The effectiveness of peer mediation in a low-ses rural elementary school
Thirty 6th-8th-grade students were trained to serve as mediators for peers in conflict. Student mediators were taught conflict resolution and mediation techniques from the Conflict Resolution Unlimited (1995) manual. Mediation was available to students school-wide (N = 798); disputants were given the option to go to mediation or to the principal for resolutions. Mediators' responses to written tests indicated increased knowledge of mediation skills after training, which was maintained at 6-week follow-up. During the 6 weeks following training, 32 of 34 mediations resulted in satisfactory conflict resolution. School-wide suspensions decreased during the intervention year, as compared to 3 years of baseline data. In addition, mediators' own office referrals were lower than a randomly selected matched control group. Further, mediators' current referrals were lower than in the previous year, while there was no such change for the control group. Results and process variables of the implementation are discussed. © 2000 John Wiley & Sons, Inc.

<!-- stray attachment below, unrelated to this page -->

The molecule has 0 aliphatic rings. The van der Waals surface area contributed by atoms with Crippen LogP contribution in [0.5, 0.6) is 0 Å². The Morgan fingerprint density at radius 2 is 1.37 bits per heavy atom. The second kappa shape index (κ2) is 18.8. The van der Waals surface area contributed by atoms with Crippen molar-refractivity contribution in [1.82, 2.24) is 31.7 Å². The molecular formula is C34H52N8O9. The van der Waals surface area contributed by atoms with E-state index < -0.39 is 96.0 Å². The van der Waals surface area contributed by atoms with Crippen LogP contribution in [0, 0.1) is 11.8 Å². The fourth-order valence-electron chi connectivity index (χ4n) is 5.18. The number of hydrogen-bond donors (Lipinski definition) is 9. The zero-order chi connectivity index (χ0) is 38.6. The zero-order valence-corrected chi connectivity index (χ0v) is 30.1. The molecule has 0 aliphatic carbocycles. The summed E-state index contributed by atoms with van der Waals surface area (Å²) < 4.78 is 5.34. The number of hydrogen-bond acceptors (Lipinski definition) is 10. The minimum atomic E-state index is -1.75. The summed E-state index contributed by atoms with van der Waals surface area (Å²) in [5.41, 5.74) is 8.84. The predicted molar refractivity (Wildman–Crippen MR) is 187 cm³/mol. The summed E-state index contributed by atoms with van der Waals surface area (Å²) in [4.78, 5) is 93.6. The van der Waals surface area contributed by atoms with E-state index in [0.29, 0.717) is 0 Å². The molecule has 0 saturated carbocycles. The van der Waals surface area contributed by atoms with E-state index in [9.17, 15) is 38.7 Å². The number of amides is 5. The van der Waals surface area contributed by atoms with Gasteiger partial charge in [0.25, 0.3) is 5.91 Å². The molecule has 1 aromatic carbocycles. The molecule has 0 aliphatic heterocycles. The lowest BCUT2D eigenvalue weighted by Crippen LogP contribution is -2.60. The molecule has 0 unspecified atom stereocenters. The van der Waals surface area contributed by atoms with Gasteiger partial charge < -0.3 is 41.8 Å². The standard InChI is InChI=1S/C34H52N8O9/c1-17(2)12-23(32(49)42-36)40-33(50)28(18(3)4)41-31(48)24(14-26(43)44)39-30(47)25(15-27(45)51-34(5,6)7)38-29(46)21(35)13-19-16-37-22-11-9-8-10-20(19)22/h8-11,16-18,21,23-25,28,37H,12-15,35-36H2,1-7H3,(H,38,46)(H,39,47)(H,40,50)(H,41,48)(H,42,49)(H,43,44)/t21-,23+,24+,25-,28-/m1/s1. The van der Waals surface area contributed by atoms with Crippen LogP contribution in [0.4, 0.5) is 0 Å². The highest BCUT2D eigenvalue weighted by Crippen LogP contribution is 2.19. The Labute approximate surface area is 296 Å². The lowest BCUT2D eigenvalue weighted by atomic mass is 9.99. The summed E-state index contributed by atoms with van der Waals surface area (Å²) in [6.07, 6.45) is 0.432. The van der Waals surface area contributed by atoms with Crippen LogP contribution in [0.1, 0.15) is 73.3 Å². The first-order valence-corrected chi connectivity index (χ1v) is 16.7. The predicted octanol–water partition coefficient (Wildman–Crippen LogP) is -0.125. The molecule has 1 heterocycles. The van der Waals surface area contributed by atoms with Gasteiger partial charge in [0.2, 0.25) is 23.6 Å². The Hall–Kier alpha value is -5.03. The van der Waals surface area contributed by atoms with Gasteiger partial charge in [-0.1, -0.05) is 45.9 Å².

Psychology in the Schools
Bell, S., Coleman, J., Anderson, A., Whelan, J., & Wilder, C. (2000). The effectiveness of peer mediation in a low-ses rural elementary school. Psychology in the Schools, 37 (6), 505-516. https://doi.org/10.1002/1520-6807(200011)37:6<505::AID-PITS3>3.0.CO;2-5